Bottom line....... you won't save any money with a group 31 starting battery.

I agree with pretty much everything here, as there's generally little to no savings going with group 31 vs deep cycles. However, in my experience a good 3 stage charger kept my boat starter battery going for almost 20 years, so... I'm happy with that. The battery died because the charger died in storage. Who knows how much longer I might've got out of that battery? Jay

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On 1/9/2020 at 7:39 PM, Jaydrvr said:

I agree with pretty much everything here, as there's generally little to no savings going with group 31 vs deep cycles. However, in my experience a good 3 stage charger kept my boat starter battery going for almost 20 years, so... I'm happy with that. The battery died because the charger died in storage. Who knows how much longer I might've got out of that battery? Jay

Jay, I did not intend to imply 3-4 stage chargers were not a superior advancement to constant voltage brute force chargers.  But, a vehicle alternator supplies 14-15 volts at whatever current the battery requires at any given time that the alternator can supply.  Therefore, starting batteries like the group 31 referenced are built to withstand this constant higher voltage better than deep cycle batteries (without boiling dry).  Actually, starting batteries that are not allowed to reach 14-15 volts will "sulfate" quickly returning a shorter lifespan.  When not used in a vehicle they need that 4th stage of bulk charging - even 3 stage may not reach a sufficiently high voltage.  Almost 20 years from your boat starting battery?  Wow - I want one of those!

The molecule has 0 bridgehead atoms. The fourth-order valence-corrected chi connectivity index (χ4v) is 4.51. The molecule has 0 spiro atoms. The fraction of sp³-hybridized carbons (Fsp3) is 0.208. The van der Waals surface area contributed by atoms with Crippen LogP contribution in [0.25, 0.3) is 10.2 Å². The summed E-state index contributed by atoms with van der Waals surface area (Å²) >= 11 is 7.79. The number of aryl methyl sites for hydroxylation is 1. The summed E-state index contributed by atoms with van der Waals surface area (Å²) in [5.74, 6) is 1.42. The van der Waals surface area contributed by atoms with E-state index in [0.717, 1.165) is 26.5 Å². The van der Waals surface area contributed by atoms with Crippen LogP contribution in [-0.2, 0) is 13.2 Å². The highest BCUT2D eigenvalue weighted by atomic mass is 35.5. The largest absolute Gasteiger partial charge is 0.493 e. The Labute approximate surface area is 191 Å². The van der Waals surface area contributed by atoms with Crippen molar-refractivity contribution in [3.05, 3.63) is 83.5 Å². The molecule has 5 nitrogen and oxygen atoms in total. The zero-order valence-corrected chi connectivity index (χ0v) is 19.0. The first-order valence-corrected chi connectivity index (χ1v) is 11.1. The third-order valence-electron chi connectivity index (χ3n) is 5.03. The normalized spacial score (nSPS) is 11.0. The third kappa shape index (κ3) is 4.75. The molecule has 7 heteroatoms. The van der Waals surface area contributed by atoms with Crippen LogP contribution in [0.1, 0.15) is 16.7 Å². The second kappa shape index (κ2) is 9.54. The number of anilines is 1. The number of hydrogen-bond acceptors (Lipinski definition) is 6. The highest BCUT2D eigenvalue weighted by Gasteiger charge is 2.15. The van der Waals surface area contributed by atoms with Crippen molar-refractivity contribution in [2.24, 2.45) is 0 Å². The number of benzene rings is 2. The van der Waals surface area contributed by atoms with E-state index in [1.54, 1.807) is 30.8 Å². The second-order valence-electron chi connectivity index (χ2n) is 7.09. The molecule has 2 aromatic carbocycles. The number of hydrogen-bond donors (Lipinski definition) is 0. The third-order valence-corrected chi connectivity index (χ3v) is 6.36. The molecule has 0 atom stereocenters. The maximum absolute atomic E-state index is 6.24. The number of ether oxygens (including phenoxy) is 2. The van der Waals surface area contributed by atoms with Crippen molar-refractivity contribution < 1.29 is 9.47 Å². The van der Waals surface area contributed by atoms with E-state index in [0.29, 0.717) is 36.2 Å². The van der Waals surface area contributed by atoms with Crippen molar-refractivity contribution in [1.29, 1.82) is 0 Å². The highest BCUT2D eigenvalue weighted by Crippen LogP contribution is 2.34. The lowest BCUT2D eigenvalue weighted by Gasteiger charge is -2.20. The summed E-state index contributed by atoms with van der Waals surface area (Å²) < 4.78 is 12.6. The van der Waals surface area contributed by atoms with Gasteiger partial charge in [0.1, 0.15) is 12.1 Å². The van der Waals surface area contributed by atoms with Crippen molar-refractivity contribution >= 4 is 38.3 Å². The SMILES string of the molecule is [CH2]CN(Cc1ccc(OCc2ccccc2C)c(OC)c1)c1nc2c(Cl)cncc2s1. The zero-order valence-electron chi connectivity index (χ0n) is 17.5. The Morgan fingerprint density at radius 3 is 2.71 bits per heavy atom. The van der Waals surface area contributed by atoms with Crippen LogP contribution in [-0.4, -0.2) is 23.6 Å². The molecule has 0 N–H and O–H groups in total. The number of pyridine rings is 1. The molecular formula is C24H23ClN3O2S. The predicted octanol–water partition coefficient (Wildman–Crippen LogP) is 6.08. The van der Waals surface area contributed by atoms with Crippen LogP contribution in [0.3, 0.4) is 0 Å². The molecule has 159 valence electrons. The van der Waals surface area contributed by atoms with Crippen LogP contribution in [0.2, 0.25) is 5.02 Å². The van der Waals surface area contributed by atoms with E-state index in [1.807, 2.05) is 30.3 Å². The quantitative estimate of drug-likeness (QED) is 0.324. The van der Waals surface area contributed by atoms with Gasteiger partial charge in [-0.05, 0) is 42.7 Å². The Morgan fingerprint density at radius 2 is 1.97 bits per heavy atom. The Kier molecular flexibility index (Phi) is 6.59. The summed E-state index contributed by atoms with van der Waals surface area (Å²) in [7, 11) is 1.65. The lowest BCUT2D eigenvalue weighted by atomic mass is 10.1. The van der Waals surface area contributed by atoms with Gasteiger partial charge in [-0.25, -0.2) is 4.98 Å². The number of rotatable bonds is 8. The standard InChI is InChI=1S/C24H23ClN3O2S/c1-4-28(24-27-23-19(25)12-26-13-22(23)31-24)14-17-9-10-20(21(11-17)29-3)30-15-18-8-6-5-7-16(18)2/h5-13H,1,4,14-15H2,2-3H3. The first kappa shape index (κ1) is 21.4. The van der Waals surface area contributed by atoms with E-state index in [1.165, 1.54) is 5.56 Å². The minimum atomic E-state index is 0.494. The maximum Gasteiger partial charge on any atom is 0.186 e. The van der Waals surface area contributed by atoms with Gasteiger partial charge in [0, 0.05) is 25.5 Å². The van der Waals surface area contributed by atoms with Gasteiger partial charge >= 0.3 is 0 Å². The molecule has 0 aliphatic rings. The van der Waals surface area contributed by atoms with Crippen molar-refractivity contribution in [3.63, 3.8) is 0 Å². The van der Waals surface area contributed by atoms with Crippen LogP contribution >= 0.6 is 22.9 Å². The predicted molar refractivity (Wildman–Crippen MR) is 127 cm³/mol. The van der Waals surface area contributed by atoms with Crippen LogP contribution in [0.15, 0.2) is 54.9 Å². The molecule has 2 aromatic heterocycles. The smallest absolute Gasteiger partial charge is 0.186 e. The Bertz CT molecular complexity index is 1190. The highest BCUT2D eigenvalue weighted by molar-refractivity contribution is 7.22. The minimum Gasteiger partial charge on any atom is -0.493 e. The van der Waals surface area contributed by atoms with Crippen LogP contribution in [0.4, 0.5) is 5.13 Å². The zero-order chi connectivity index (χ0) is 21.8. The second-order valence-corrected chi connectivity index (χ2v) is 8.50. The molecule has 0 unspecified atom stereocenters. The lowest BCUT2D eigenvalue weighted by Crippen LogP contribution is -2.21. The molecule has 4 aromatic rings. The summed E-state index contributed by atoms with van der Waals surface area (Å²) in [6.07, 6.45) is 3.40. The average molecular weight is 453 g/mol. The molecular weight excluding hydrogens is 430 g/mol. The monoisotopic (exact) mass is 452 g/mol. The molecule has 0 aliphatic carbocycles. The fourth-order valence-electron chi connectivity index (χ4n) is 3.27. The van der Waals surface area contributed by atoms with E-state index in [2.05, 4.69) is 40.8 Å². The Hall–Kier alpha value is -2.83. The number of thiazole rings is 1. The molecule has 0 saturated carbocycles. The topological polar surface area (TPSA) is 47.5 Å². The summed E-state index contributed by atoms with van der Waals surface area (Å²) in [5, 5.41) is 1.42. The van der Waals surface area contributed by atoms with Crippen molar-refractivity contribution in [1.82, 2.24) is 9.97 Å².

Edited by RandyA
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House; if I may jump in your thread, since I can't make up my mind, these are the two batteries I am considering. Hope it helps you with your decision.

This is a 6V, 232AH battery: https://www.batteriesasap.com/product/us2200-xc2-us-battery/

This is a 12V,  115AH battery: https://www.batteriesplus.com/battery/marine-and-boat/deep-cycle/bci-group-31m

Since my MH came with 3, 12 house batteries, I'm inclined to cheap-out and stay with them; although 4 of the 6V batteries offer many more AH's available down to 50% SOD.

Edited by Ray,IN
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2 hours ago, RandyA said:

Jay, I did not intend to imply 3-4 stage chargers were not a superior advancement to constant voltage brute force chargers.  But, a vehicle alternator supplies 14-15 volts at whatever current the battery requires at any given time that the alternator can supply.  Therefore, starting batteries like the group 31 referenced are built to withstand this constant higher voltage better than deep cycle batteries (without boiling dry).  Actually, starting batteries that are not allowed to reach 14-15 volts will "sulfate" quickly returning a shorter lifespan.  When not used in a vehicle they need that 4th stage of bulk charging - even 3 stage may not reach a sufficiently high voltage.  Almost 20 years from your boat starting battery?  Wow - I want one of those!

Frankly, I was shocked the last time we went to the lake and it held up for the entire week. I can't believe I didn't check the date on the battery when it died. It did pretty much just live on the charger... After the kids were grown and gone, we only went to the lake (Dale Hollow) for a week every three years or so. So, twenty years is just my (kinda) educated guess. The boat just turned 30 years old, so.. Jay